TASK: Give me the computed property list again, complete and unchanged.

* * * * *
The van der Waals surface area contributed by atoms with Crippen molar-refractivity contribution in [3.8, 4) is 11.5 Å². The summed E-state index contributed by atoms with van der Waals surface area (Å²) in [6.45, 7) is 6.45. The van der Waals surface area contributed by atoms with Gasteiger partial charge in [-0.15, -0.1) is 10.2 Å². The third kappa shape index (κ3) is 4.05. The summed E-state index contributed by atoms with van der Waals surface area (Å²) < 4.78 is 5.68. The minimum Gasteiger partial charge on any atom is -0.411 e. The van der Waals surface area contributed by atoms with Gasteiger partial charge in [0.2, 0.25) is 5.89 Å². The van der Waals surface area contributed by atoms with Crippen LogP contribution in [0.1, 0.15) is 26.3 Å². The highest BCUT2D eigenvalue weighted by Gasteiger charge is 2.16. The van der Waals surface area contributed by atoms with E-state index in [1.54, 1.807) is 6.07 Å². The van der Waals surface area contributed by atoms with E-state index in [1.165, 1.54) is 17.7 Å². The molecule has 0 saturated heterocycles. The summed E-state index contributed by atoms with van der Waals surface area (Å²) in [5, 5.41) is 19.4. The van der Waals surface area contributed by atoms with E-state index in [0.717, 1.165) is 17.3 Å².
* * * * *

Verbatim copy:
The van der Waals surface area contributed by atoms with Crippen molar-refractivity contribution in [3.8, 4) is 11.5 Å². The summed E-state index contributed by atoms with van der Waals surface area (Å²) in [6.45, 7) is 6.45. The van der Waals surface area contributed by atoms with Gasteiger partial charge in [-0.15, -0.1) is 10.2 Å². The third kappa shape index (κ3) is 4.05. The summed E-state index contributed by atoms with van der Waals surface area (Å²) < 4.78 is 5.68. The minimum Gasteiger partial charge on any atom is -0.411 e. The van der Waals surface area contributed by atoms with Gasteiger partial charge in [0.2, 0.25) is 5.89 Å². The van der Waals surface area contributed by atoms with Crippen LogP contribution in [0.1, 0.15) is 26.3 Å². The highest BCUT2D eigenvalue weighted by Gasteiger charge is 2.16. The van der Waals surface area contributed by atoms with E-state index in [1.54, 1.807) is 6.07 Å². The van der Waals surface area contributed by atoms with E-state index in [1.165, 1.54) is 17.7 Å². The molecule has 0 saturated heterocycles. The summed E-state index contributed by atoms with van der Waals surface area (Å²) in [5, 5.41) is 19.4. The van der Waals surface area contributed by atoms with E-state index in [0.717, 1.165) is 17.3 Å².